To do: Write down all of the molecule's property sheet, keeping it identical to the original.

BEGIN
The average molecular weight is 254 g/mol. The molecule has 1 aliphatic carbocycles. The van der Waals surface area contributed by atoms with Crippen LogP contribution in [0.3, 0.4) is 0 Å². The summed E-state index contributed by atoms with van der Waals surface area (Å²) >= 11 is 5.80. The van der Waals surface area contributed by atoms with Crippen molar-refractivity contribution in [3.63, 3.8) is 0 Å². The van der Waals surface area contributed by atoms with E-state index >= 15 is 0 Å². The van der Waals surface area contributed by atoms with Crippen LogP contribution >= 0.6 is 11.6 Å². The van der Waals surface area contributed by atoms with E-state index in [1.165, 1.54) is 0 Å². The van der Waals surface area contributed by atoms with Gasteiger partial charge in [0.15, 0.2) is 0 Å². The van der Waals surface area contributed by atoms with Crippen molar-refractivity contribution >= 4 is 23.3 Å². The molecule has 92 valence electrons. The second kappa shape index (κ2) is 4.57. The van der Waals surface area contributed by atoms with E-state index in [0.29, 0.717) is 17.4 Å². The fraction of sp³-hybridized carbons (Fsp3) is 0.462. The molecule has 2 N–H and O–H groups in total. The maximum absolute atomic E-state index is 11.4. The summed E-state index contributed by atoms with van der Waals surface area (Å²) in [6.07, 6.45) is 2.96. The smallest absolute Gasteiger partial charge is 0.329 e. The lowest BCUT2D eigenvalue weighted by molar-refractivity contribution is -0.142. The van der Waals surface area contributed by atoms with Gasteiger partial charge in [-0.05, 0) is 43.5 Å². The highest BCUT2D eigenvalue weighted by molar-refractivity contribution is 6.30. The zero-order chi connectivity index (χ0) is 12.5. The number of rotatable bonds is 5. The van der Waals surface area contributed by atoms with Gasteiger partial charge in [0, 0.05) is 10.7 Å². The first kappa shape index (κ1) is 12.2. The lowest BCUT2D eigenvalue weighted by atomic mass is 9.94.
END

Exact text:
The average molecular weight is 254 g/mol. The molecule has 1 aliphatic carbocycles. The van der Waals surface area contributed by atoms with Crippen LogP contribution in [0.3, 0.4) is 0 Å². The summed E-state index contributed by atoms with van der Waals surface area (Å²) >= 11 is 5.80. The van der Waals surface area contributed by atoms with Crippen molar-refractivity contribution in [3.63, 3.8) is 0 Å². The van der Waals surface area contributed by atoms with E-state index >= 15 is 0 Å². The van der Waals surface area contributed by atoms with Crippen LogP contribution >= 0.6 is 11.6 Å². The van der Waals surface area contributed by atoms with E-state index in [1.165, 1.54) is 0 Å². The van der Waals surface area contributed by atoms with Gasteiger partial charge in [0.15, 0.2) is 0 Å². The van der Waals surface area contributed by atoms with Crippen molar-refractivity contribution >= 4 is 23.3 Å². The molecule has 92 valence electrons. The second kappa shape index (κ2) is 4.57. The van der Waals surface area contributed by atoms with E-state index in [0.29, 0.717) is 17.4 Å². The fraction of sp³-hybridized carbons (Fsp3) is 0.462. The molecule has 2 N–H and O–H groups in total. The maximum absolute atomic E-state index is 11.4. The summed E-state index contributed by atoms with van der Waals surface area (Å²) in [6.07, 6.45) is 2.96. The smallest absolute Gasteiger partial charge is 0.329 e. The lowest BCUT2D eigenvalue weighted by molar-refractivity contribution is -0.142. The van der Waals surface area contributed by atoms with Gasteiger partial charge in [-0.05, 0) is 43.5 Å². The highest BCUT2D eigenvalue weighted by molar-refractivity contribution is 6.30. The zero-order chi connectivity index (χ0) is 12.5. The number of rotatable bonds is 5. The van der Waals surface area contributed by atoms with Gasteiger partial charge in [0, 0.05) is 10.7 Å². The first kappa shape index (κ1) is 12.2. The lowest BCUT2D eigenvalue weighted by atomic mass is 9.94.